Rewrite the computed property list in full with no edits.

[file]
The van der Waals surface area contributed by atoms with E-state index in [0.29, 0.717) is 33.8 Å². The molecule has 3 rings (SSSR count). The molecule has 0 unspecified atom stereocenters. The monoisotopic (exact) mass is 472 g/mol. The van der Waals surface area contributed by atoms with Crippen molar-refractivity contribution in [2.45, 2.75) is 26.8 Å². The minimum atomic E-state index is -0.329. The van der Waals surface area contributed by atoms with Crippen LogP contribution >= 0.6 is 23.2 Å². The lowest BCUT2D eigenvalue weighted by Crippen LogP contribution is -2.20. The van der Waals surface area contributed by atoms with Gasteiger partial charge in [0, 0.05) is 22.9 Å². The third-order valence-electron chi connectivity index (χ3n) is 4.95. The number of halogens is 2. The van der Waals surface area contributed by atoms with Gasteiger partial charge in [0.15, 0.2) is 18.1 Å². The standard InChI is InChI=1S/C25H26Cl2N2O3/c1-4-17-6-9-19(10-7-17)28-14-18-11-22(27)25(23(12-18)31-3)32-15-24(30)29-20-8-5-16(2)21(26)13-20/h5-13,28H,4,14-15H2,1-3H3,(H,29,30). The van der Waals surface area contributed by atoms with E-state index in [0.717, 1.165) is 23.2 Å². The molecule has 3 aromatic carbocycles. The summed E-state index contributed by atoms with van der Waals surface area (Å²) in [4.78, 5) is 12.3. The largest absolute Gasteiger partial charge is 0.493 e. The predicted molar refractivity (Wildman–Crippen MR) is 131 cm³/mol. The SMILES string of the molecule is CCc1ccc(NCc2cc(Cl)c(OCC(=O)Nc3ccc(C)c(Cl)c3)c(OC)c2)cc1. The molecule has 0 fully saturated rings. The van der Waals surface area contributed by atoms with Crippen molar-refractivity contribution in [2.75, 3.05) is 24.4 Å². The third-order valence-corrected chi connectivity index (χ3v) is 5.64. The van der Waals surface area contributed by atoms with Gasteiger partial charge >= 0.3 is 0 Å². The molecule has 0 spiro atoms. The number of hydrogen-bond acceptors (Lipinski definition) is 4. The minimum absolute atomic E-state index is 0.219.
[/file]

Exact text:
The van der Waals surface area contributed by atoms with E-state index in [0.29, 0.717) is 33.8 Å². The molecule has 3 rings (SSSR count). The molecule has 0 unspecified atom stereocenters. The monoisotopic (exact) mass is 472 g/mol. The van der Waals surface area contributed by atoms with Crippen molar-refractivity contribution in [2.45, 2.75) is 26.8 Å². The minimum atomic E-state index is -0.329. The van der Waals surface area contributed by atoms with Crippen LogP contribution >= 0.6 is 23.2 Å². The lowest BCUT2D eigenvalue weighted by Crippen LogP contribution is -2.20. The van der Waals surface area contributed by atoms with Gasteiger partial charge in [0, 0.05) is 22.9 Å². The third-order valence-electron chi connectivity index (χ3n) is 4.95. The number of halogens is 2. The van der Waals surface area contributed by atoms with Gasteiger partial charge in [0.15, 0.2) is 18.1 Å². The standard InChI is InChI=1S/C25H26Cl2N2O3/c1-4-17-6-9-19(10-7-17)28-14-18-11-22(27)25(23(12-18)31-3)32-15-24(30)29-20-8-5-16(2)21(26)13-20/h5-13,28H,4,14-15H2,1-3H3,(H,29,30). The van der Waals surface area contributed by atoms with E-state index in [0.717, 1.165) is 23.2 Å². The molecule has 3 aromatic carbocycles. The summed E-state index contributed by atoms with van der Waals surface area (Å²) in [4.78, 5) is 12.3. The largest absolute Gasteiger partial charge is 0.493 e. The predicted molar refractivity (Wildman–Crippen MR) is 131 cm³/mol. The SMILES string of the molecule is CCc1ccc(NCc2cc(Cl)c(OCC(=O)Nc3ccc(C)c(Cl)c3)c(OC)c2)cc1. The molecule has 0 fully saturated rings. The van der Waals surface area contributed by atoms with Crippen molar-refractivity contribution in [2.75, 3.05) is 24.4 Å². The third-order valence-corrected chi connectivity index (χ3v) is 5.64. The van der Waals surface area contributed by atoms with Gasteiger partial charge >= 0.3 is 0 Å². The molecule has 0 spiro atoms. The number of hydrogen-bond acceptors (Lipinski definition) is 4. The minimum absolute atomic E-state index is 0.219.